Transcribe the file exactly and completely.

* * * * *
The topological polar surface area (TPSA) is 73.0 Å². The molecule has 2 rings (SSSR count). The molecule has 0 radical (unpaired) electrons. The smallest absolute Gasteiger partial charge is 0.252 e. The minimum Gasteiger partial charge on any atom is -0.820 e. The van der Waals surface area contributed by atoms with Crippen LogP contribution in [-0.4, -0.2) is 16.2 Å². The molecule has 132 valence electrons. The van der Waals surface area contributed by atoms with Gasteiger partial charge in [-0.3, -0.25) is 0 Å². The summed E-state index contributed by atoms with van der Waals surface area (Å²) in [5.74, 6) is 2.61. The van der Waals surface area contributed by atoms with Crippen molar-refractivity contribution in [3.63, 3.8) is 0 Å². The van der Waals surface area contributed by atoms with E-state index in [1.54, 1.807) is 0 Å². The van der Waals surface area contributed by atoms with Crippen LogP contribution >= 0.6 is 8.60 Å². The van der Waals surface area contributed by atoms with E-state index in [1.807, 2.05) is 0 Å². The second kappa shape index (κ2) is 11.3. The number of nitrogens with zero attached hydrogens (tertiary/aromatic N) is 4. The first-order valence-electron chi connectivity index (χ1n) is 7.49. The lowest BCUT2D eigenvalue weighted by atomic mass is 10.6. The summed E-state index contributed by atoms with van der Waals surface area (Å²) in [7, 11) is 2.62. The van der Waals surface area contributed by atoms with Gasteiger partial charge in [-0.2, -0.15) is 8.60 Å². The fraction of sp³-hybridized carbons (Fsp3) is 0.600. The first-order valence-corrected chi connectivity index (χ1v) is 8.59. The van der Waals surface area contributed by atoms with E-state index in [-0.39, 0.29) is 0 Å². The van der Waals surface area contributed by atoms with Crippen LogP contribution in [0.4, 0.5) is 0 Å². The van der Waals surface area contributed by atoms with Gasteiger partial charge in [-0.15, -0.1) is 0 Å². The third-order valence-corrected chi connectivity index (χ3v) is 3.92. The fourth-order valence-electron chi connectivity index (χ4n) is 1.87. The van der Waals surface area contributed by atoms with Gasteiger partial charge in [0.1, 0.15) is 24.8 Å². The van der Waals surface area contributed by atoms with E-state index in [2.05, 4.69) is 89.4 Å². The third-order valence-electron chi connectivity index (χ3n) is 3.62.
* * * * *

The topological polar surface area (TPSA) is 73.0 Å². The molecule has 2 rings (SSSR count). The molecule has 0 radical (unpaired) electrons. The smallest absolute Gasteiger partial charge is 0.252 e. The minimum Gasteiger partial charge on any atom is -0.820 e. The van der Waals surface area contributed by atoms with Crippen LogP contribution in [-0.4, -0.2) is 16.2 Å². The molecule has 132 valence electrons. The van der Waals surface area contributed by atoms with Gasteiger partial charge in [-0.3, -0.25) is 0 Å². The summed E-state index contributed by atoms with van der Waals surface area (Å²) in [5.74, 6) is 2.61. The van der Waals surface area contributed by atoms with Crippen molar-refractivity contribution in [3.63, 3.8) is 0 Å². The van der Waals surface area contributed by atoms with E-state index in [1.54, 1.807) is 0 Å². The van der Waals surface area contributed by atoms with Crippen LogP contribution >= 0.6 is 8.60 Å². The van der Waals surface area contributed by atoms with E-state index in [1.807, 2.05) is 0 Å². The second kappa shape index (κ2) is 11.3. The number of nitrogens with zero attached hydrogens (tertiary/aromatic N) is 4. The first-order valence-electron chi connectivity index (χ1n) is 7.49. The lowest BCUT2D eigenvalue weighted by atomic mass is 10.6. The summed E-state index contributed by atoms with van der Waals surface area (Å²) in [7, 11) is 2.62. The van der Waals surface area contributed by atoms with Gasteiger partial charge in [-0.2, -0.15) is 8.60 Å². The fraction of sp³-hybridized carbons (Fsp3) is 0.600. The first-order valence-corrected chi connectivity index (χ1v) is 8.59. The van der Waals surface area contributed by atoms with E-state index in [-0.39, 0.29) is 0 Å². The van der Waals surface area contributed by atoms with Crippen LogP contribution in [0.4, 0.5) is 0 Å². The van der Waals surface area contributed by atoms with Gasteiger partial charge in [-0.15, -0.1) is 0 Å². The third-order valence-corrected chi connectivity index (χ3v) is 3.92. The fourth-order valence-electron chi connectivity index (χ4n) is 1.87. The van der Waals surface area contributed by atoms with Gasteiger partial charge in [0.1, 0.15) is 24.8 Å². The van der Waals surface area contributed by atoms with E-state index in [2.05, 4.69) is 89.4 Å². The third-order valence-electron chi connectivity index (χ3n) is 3.62.